E.J. & A. T. Bradford’s Premises, 62A Borough Road

E.J. & A.T. Bradford, Stone masons, 62A Borough Road.

Back past St George the Martyr in Borough High Street is Borough Road, and a short distance along this is a curiosity: No. 62 & 62A Borough Road, which is an original stone-mason’s premises. The small octagonal building somehow survives between taller brick buildings, and was built for H.R. Hartley, a now obscure stone-mason, at the beginning of the 1820s, thus almost contemporary with Holy Trinity Church. But later on it passed into the occupancy of E.J. and A.T.Bradford, architectural sculptors. Like many such firms, most of their work is unsigned and anonymous, but in Walworth Road is a municipal building dating from 1937 (now Southwark Health Centre), which has a group of allegorical figures apparently by the firm. E.J. and A.T. Bradford advertised in trade magazines of the early 20th Century, an example of which is below, where they refer to themselves as ‘sculptors, carvers, modellers, craftsmen’, able to supply ‘architectural enrichments in fibrous plaster, stucco, modelled and cast cement; wood and stone carving, scale models, garden ornaments; and memorials in wood, stone, marble, alabaster, bronze, etc’. For a significant example apparently of their work, see this page.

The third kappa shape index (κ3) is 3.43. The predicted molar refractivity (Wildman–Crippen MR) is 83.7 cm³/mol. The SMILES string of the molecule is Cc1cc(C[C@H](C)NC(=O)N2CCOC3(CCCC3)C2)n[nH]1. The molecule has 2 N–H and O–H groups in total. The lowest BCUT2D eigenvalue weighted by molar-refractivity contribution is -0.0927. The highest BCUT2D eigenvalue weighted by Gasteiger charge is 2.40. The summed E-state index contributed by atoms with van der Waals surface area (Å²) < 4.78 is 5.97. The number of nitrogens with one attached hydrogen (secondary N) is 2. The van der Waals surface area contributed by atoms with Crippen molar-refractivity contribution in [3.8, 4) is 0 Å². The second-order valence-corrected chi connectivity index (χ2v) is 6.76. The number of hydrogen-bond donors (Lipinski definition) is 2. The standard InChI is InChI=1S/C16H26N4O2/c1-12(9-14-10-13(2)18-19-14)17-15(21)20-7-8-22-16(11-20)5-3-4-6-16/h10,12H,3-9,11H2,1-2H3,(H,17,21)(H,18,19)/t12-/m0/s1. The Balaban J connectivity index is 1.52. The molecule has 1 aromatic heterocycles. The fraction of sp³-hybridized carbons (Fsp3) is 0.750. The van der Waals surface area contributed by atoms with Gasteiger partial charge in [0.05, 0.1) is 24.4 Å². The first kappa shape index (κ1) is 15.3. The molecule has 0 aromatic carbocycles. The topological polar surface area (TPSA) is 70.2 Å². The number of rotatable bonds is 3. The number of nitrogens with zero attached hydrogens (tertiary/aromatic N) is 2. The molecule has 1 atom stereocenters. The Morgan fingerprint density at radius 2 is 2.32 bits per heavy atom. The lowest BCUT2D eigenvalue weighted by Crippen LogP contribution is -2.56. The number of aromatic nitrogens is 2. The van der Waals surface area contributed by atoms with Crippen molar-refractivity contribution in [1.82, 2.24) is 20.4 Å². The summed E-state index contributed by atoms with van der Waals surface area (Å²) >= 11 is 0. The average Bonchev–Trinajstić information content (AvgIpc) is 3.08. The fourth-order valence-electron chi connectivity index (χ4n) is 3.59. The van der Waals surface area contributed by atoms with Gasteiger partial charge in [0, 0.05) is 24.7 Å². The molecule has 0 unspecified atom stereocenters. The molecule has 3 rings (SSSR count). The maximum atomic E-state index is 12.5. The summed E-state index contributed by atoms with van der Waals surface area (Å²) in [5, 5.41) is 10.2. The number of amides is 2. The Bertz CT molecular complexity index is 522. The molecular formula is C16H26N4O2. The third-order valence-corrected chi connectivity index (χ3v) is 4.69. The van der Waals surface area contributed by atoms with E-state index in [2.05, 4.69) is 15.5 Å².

Typical advert for Bradford's of Borough Road

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St George the Martyr Church to east // Borough High Street // Mosaic in Red Cross Garden nearby

Or eastwards along Long Lane to St Mary Magdalene, Bermondsey

Borough to Bermondsey: churches and sculpture // London sculpture // Sculptors